I had planned for this post to be about the failed prophecy by Harold Camping that the world begin its end on May 21st, discuss some reasons why his claim went viral and received so much mainstream attention (socionomic reasons, noting the timing of his previous calls in 1988 and 1994, his own significant holdings and advertising campaign, etc.) but that got overtaken by events, as they say, and I want to touch on another aspect of modern society that could get corrected in a big way
I spent that weekend suited up and deployed as part of Missouri Task Force One. MOTF-1 is an Urban Search and Rescue team. I am a hazardous materials and rescue specialist for the task force and we were participating in a national level exercise simulating a response to a massive earthquake in the New Madrid Seismic Zone. I spent the evening of the 21st, when the world was supposed to be ending sitting on the tarmac of the Spirit of St. Louis Airport (where our base had been established) eating MREs with a bunch of twenty-somethings made up of firefighters, emergency medical techs and the occasional odd engineer or other specialist like myself thrown in. We had flown in on a C-130 and flew out on the 22nd the same way.
A few hours after getting back (and without washing the clothes in my grab and go bag) my phone goes off and the task force got deployed to Joplin to help with search and rescue after the tornado. After a quick emails to my boss, I was off again, this time in a van. We hit Joplin around 2:30 a.m. on Monday morning and got to work.
I have never seen such devastation. If you caught the news accounts of it, you probably saw more than I did. Suffice it to say it was unlike anything I've ever seen.
However, this post is not about the suffering in Joplin, which is quite real, or what little part I was able to play to help mitigate it. As we swept through a vast area that looked like the aftermath of a massive bombing campaign, it struck me just how much of this response was a product of the great era of positive mood and the wealth that flourished during that era.
MOTF-1 is unusual for a USAR team in that we are an all-volunteer force. Deployments in-state, like that to Joplin, mean we must take vacation or time without pay or otherwise work it out. Federal deployments (where we go down to the Gulf Coast, for instance, to help out with a hurricane) do pay a stipend, but that also depends on the feds having the money to pay that stipend. The expense to assemble, deploy and support a USAR team in the field can be substantial (I don't have any public figures for the Joplin deployment at the moment). This expense is on top of the already-incurred expense of training a large team in urban search and rescue techniques, maintaining the large caches of equipment, warehousing everything, buying gas and food, etc. It is like supporting a small brigade at the end of the day.
And we were not the only specialized teams in the field. "Strike Teams" from fire departments in St. Louis and Kansas City were also on hand, along with small teams from large numbers of fire departments all over Western Missouri. Each of these teams has vast numbers of hours and money poured into them on a yearly basis just to support the equipment and training, not to mention the cost to deploy them in the field.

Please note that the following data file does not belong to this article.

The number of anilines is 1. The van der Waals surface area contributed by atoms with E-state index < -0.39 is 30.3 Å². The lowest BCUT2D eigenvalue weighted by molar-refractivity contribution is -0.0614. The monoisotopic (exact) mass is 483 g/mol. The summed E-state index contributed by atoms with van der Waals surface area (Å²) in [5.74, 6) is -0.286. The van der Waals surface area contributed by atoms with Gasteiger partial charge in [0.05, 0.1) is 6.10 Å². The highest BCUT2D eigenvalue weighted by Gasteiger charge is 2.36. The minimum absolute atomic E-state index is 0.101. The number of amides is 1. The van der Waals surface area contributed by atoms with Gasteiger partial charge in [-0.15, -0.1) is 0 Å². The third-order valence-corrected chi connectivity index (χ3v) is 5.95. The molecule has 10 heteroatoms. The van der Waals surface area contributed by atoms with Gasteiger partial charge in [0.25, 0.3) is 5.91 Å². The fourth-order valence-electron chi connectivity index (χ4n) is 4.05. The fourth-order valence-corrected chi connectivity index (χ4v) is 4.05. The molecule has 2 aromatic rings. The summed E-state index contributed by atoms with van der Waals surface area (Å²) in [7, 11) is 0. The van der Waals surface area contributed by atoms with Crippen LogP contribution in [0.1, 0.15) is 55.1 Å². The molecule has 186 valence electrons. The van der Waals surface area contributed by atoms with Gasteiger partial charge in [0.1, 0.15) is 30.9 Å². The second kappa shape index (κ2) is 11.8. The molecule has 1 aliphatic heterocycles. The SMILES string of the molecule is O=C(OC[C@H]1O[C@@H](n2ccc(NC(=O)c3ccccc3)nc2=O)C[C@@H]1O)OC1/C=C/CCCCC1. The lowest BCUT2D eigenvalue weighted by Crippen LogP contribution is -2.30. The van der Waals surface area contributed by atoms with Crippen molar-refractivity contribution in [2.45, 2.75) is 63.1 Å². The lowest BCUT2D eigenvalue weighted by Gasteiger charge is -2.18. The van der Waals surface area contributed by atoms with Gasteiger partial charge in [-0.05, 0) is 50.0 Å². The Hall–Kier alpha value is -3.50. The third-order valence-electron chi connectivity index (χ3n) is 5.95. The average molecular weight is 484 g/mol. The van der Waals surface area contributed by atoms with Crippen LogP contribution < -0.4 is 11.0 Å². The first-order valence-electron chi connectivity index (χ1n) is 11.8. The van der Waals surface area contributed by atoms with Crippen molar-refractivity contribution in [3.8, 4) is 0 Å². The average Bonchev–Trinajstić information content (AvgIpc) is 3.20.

Then you have the logistics involved in coordinating the response and working out the plan to somehow demolish the vast miles of damaged structures and then rebuild.
This was on top of having wrapped up the National Level Exercise that weekend - having deployed our trucks, flown a portion of the team on Air Guard C-130s, conducting exercises in the St. Louis metro area and then getting home.
I just kept thinking - what happens when mood turns and the money dries up? Fire Departments are going to be prime targets for cost cutting in the coming era of austerity and anger. Many departments have racked up excellent pension plans (well, excellent on paper) and salary structures. The rising anger and turn towards fiscal austerity is going to ravage those plans. The fire departments themselves have hugely expensive equipment and trucks to maintain and preventive maintenance is always a place where the budget knife cuts deep. A lot of equipment is purchased with federal matching money. What happens when that money is not there?
If you are reading this blog then you know where I am going with this. What will the response look like when a massive tornado hits a city in 2014? Or a hurricane storms ashore in South Florida in 2015? What equipment or personnel will be available to be sent across a state or across the country to help out?
One thing I must note, the outpouring of support and the number of volunteers wanting to help was very impressive. That part of the American Spirit will remain intact, I think, but the core group of professionals or trained part-timers (like me) could very well shrink dramatically in the coming years, as well as the resources to coordinate teams in the field and the logistics of cleaning things up, counting the bodies, helping the wounded, etc.
This brings us back to preparedness and finding a way to have local networks of people available to be mutually supportive during a crisis. After seeing the scale of the devastation in Joplin, I have a bad feeling that the natural disasters in the years to come may wind up being far more deadly and have longer term impacts that what we are used to today as we will have fewer resources to throw at them and more anger and suspicion to overcome.